Everything You Need To Know About The Benefits of Magnesium (SCIENCE)

Author: Chad Brey - Nutriceutical Chemist | 🕒5 min read

 

Everyone knows magnesium as the calming mineral that does something or other with muscle cramps and heart health. What isn’t talked about too often is magnesium’s role in the nootropic realm.

A nootropic is a smart drug or cognitive performance enhancer. Interestingly, along with the other 300 or so jobs magnesium has in the human body, improving our memory and focus is simply one of them. So, with that said, its time to put on our thinking caps and explore the ins and outs of what magnesium does as a nootropic and how it does it.

 

What is Magnesium?

Magnesium Rock

Magnesium is an element on the periodic table with an atomic weight of about 24. If one were to put billions of magnesium atoms together into an unadulterated solid mass, a beautiful polished silver/gray rock would form.

Besides being one of the most abundant elements in the known universe, magnesium is used by literally hundreds of different enzymes in the human body to carry out day-to-day metabolic functions.

The average adult human carries anywhere from 22,000 26,000 milligrams of magnesium in their body at a time1, being held in muscle, bones, and in the bloodstream. Needless to say, magnesium plays a vital role in our bodies and we need a lot of it.

Best Form of Magnesium - What is Glycinate or BisGlycinate?

Very rarely does magnesium just float around naked in the human body with nothing attached to it. Being a divalent cation, magnesium has 2 positive charges that can and will grab onto the next negative charge it sees within close proximity.

One of those negatively charged molecules can be glycine. Glycine is an amino acid that when in its conjugate base form (glycinate) can carry a negative charge on its carboxylate group and latch right on nicely to magnesium’s positive charge.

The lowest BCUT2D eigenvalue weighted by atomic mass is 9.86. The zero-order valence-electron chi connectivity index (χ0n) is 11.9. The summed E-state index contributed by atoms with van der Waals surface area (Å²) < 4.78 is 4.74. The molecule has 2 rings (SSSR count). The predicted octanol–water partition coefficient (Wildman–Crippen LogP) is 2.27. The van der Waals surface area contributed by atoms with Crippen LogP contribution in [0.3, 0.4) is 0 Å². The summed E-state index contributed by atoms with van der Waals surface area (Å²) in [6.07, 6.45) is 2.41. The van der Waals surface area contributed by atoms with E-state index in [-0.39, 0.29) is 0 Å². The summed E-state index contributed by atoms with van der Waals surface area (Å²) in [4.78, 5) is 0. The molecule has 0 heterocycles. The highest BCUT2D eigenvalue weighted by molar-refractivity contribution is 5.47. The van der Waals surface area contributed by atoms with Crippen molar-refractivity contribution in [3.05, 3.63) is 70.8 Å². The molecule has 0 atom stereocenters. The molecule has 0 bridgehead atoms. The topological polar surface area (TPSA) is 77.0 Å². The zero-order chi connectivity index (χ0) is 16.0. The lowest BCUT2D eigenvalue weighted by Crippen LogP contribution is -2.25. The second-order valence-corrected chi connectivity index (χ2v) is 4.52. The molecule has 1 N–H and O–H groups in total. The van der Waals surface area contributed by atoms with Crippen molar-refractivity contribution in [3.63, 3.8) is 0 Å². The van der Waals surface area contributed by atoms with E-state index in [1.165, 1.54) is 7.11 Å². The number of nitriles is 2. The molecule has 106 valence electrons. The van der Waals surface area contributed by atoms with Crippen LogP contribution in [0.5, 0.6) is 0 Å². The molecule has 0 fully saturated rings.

The reason why the term “bis”glycinate is used is because it requires 2 molecules of glycinate to quench the positive charge of magnesium.

What is Chelation?

Chemically speaking, chelation is basically when one or more metallic ions forms a non-covalent ligand with an anionic molecule or coordination system. Simply put, when one or more negatively charged molecules loosely hold hands with a positively charged element on the periodic table.

How is this beneficial to the bioavailability of a mineral? Think of the chelating agent as acting as a chaperone. The best way to get a child to school is to have the child escorted by a chaperone. Otherwise, the child will most likely get lost or get distracted by something else along the way. Similarly, a naked ion will get lost along the gastrointestinal tract by binding to something else that will either cause it to pass up its site of absorption or drop it off at some random site in the gut depending on pH or in the presence of other binding competitors.

Although the exact mechanism of ionchaperone transport is unclear, the most accepted postulation is that it is done via passive transport mechanisms2. Whereas the charged mineral has to undergo more rigorous bio regulation for absorption in the alimentary canal via coupled uptake mechanisms3, most likely by Na+ or Ca2+ gradient-driven ionophores. All of this to be said, the chaperone safely drops off the mineral at the correct bus stop and the naked ion then gets transported into the target tissue.

What are the Benefits of Magnesium?

Without listing all of the hundreds of functions that magnesium is involved in within our physiology, some of the major ways in which magnesium benefits us is bone health4, cardiovascular heath5, relieving headaches6, acting as an anxiolytic7, and of course its role as a nootropic... just to name a few. Magnesium is often found in most foods and dietary supplements in combination with other vitamins and minerals, but when taken as a stand-alone supplement to the normal diet, magnesium gets permission to do some really cool stuff.

Magnesium as a Nootropic

As stated earlier, magnesium has had extensive research regarding its function as a cognitive enhancer. Studies have shown magnesium to have multiple benefits including cognitive function8, but in particular its role in NMDA receptor activation, stability and viscosity of neuronal membranes, and antagonism of calcium9,10.